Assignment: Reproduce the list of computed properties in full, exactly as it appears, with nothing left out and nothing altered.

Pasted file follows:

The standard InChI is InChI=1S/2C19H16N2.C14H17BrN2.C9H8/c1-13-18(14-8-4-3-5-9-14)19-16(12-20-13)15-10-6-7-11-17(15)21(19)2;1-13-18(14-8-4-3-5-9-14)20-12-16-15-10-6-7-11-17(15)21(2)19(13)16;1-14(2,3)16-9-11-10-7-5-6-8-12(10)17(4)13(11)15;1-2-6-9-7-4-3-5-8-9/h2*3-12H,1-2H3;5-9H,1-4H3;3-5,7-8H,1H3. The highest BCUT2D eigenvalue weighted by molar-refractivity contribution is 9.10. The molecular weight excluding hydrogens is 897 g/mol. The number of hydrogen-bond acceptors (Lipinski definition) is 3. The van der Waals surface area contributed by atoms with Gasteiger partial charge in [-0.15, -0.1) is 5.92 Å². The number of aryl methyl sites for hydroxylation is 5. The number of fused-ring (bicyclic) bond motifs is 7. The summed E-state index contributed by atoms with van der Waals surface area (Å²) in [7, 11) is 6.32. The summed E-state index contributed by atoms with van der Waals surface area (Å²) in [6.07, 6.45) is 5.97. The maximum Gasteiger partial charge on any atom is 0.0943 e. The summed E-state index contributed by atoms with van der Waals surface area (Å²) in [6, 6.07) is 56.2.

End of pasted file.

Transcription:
The standard InChI is InChI=1S/2C19H16N2.C14H17BrN2.C9H8/c1-13-18(14-8-4-3-5-9-14)19-16(12-20-13)15-10-6-7-11-17(15)21(19)2;1-13-18(14-8-4-3-5-9-14)20-12-16-15-10-6-7-11-17(15)21(2)19(13)16;1-14(2,3)16-9-11-10-7-5-6-8-12(10)17(4)13(11)15;1-2-6-9-7-4-3-5-8-9/h2*3-12H,1-2H3;5-9H,1-4H3;3-5,7-8H,1H3. The highest BCUT2D eigenvalue weighted by molar-refractivity contribution is 9.10. The molecular weight excluding hydrogens is 897 g/mol. The number of hydrogen-bond acceptors (Lipinski definition) is 3. The van der Waals surface area contributed by atoms with Gasteiger partial charge in [-0.15, -0.1) is 5.92 Å². The number of aryl methyl sites for hydroxylation is 5. The number of fused-ring (bicyclic) bond motifs is 7. The summed E-state index contributed by atoms with van der Waals surface area (Å²) in [7, 11) is 6.32. The summed E-state index contributed by atoms with van der Waals surface area (Å²) in [6.07, 6.45) is 5.97. The maximum Gasteiger partial charge on any atom is 0.0943 e. The summed E-state index contributed by atoms with van der Waals surface area (Å²) in [6, 6.07) is 56.2.